Fact Sheet: Policy With Unclear Partners

A major focus, both of this blog so far and of much of the response to the European migration crisis, has been on working with neighboring countries-“gatekeeper countries as I’ve loosely coined them-to effect lasting change. But what do you do when it’s not clear who runs a country? A large proportion of the migrantsContinue reading “Fact Sheet: Policy With Unclear Partners”

European Migrant Crisis: Action

Stick and Carrot: Riding the Donkey My humble recommendation for EU policymakers regarding the migrant crisis is as follows. Maintain a system of quotas so that even entirely recalcitrant member-states are obligated to help out to some extent. Provide a smaller, separate subsidy for the countries bearing the bulk of initial asylum claims. Maintain theContinue reading “European Migrant Crisis: Action”

A Legislative History of the European Migrant Crisis

03/15: Council of the European Union approves emergency assistance for Greece amid rising tide of migrants. 04/15: Following a globally covered spate of migrant deaths in the Mediterranean, the European Council holds a special meeting to address funding and policy issues with efforts to stop traffickers. 08/15: Refugees and police clash at the North MacedonianContinue reading “A Legislative History of the European Migrant Crisis”

European Migrant Crisis: Decisions

As covered in the last post, European policymakers adopted three broad approaches to handling the migration crisis: using regional gatekeepers like Turkey, further improving and integrating EU systems for processing asylum and refugee applications, and working over time to improve conditions in the countries migrants are fleeing. While many other in-the-moment courses of action haveContinue reading “European Migrant Crisis: Decisions”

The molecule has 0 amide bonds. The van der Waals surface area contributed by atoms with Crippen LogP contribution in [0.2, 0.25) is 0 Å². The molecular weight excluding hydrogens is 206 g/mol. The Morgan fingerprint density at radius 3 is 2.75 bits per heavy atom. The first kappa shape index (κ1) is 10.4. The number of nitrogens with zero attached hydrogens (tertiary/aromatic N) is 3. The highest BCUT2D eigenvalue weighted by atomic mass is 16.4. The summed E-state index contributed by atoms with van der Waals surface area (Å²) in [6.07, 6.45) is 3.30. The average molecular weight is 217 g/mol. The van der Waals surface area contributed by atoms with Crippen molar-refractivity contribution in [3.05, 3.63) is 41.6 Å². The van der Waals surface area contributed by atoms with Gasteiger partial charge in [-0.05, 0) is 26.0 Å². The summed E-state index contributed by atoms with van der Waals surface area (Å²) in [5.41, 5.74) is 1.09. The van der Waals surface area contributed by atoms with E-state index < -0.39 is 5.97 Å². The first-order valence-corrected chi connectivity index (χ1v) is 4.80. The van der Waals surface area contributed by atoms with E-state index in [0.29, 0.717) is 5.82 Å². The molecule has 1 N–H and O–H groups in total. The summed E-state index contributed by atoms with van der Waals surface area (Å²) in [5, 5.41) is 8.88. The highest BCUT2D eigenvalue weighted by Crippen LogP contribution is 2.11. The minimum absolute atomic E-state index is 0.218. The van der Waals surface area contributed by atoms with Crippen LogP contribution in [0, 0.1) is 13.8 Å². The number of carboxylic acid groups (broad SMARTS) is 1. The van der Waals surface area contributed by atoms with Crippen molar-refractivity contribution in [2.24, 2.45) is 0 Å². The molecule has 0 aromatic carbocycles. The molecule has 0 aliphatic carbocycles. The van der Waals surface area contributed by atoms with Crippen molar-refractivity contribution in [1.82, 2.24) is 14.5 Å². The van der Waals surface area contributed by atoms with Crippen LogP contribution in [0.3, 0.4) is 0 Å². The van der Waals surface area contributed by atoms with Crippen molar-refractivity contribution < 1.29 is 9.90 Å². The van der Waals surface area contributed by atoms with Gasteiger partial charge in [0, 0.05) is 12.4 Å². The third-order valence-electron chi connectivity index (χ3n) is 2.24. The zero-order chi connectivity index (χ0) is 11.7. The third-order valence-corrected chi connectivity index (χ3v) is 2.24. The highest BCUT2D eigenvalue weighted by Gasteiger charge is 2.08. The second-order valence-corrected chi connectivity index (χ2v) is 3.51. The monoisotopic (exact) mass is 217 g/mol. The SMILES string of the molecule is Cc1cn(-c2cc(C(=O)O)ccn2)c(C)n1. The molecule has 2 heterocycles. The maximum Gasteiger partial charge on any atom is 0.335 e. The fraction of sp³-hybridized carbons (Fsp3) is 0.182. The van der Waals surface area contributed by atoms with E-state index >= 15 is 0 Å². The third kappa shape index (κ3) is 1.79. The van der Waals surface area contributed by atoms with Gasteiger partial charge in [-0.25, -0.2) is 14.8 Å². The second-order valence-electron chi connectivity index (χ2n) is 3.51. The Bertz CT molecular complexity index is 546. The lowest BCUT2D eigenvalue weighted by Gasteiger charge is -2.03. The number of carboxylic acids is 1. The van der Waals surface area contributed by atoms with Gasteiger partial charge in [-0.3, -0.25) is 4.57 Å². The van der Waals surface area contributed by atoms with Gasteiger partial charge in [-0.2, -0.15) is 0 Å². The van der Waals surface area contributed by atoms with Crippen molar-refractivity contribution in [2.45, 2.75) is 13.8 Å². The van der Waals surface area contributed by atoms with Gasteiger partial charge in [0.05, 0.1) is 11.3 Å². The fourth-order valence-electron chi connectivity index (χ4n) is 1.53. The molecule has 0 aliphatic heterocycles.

Options Available to European Policymakers

The options available to policymakers in addressing the migrant crisis were fairly limited. The diffuse nature of the European Union, as well as its fairly inflexible conventions governing asylum applications and refugees, meant that coordinating policy beyond the national level was more difficult than might have been expected of the world’s premier union of independentContinue reading “Options Available to European Policymakers”

European Migration Crisis: Findings

According to the European Commission, as of January 1st 2019 there were 34.2 million people in the EU who had been born outside of it, with 20.9 million non-citizen residents (out of a total EU population of 446.8 million). Many of these non-citizen residents had arrived during the migration crisis in the preceding four years,Continue reading “European Migration Crisis: Findings”

The European Migrant Crisis: Background

Although refugees from northern Africa and the Middle East have sought refuge in European countries for decades, the years between 2014 and 2019 saw a massive wave of refugee claims in EU countries. Spurred by the destruction wrought by the Syrian Civil War and other conflicts, a massive wave of people seeking safety and securityContinue reading “The European Migrant Crisis: Background”